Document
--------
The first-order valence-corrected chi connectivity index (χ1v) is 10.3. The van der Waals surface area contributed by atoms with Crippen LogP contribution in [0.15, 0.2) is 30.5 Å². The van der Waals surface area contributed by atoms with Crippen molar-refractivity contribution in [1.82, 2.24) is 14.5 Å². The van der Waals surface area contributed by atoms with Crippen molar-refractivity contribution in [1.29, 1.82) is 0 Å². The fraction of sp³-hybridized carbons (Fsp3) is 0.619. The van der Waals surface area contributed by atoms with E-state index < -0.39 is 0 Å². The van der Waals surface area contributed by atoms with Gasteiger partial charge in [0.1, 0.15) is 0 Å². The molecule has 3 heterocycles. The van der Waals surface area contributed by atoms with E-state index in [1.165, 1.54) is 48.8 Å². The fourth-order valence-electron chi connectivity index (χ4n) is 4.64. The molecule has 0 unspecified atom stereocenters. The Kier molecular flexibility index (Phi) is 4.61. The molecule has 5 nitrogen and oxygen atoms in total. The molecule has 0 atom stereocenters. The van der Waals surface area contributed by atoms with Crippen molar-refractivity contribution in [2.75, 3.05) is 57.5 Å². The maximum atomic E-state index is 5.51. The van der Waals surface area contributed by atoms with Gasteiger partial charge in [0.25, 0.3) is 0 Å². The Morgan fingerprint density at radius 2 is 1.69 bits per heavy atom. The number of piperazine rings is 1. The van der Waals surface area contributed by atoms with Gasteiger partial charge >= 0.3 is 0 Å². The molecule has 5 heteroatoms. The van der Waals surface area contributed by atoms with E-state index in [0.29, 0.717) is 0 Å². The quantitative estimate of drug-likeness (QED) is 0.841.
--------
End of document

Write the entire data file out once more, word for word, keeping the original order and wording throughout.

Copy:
The first-order valence-corrected chi connectivity index (χ1v) is 10.3. The van der Waals surface area contributed by atoms with Crippen LogP contribution in [0.15, 0.2) is 30.5 Å². The van der Waals surface area contributed by atoms with Crippen molar-refractivity contribution in [1.82, 2.24) is 14.5 Å². The van der Waals surface area contributed by atoms with Crippen molar-refractivity contribution in [1.29, 1.82) is 0 Å². The fraction of sp³-hybridized carbons (Fsp3) is 0.619. The van der Waals surface area contributed by atoms with E-state index < -0.39 is 0 Å². The van der Waals surface area contributed by atoms with Gasteiger partial charge in [0.1, 0.15) is 0 Å². The molecule has 3 heterocycles. The van der Waals surface area contributed by atoms with E-state index in [1.165, 1.54) is 48.8 Å². The fourth-order valence-electron chi connectivity index (χ4n) is 4.64. The molecule has 0 unspecified atom stereocenters. The Kier molecular flexibility index (Phi) is 4.61. The molecule has 5 nitrogen and oxygen atoms in total. The molecule has 0 atom stereocenters. The van der Waals surface area contributed by atoms with Crippen molar-refractivity contribution in [2.75, 3.05) is 57.5 Å². The maximum atomic E-state index is 5.51. The van der Waals surface area contributed by atoms with Gasteiger partial charge in [0.25, 0.3) is 0 Å². The Morgan fingerprint density at radius 2 is 1.69 bits per heavy atom. The number of piperazine rings is 1. The van der Waals surface area contributed by atoms with Gasteiger partial charge >= 0.3 is 0 Å². The molecule has 5 heteroatoms. The van der Waals surface area contributed by atoms with E-state index in [0.29, 0.717) is 0 Å². The quantitative estimate of drug-likeness (QED) is 0.841.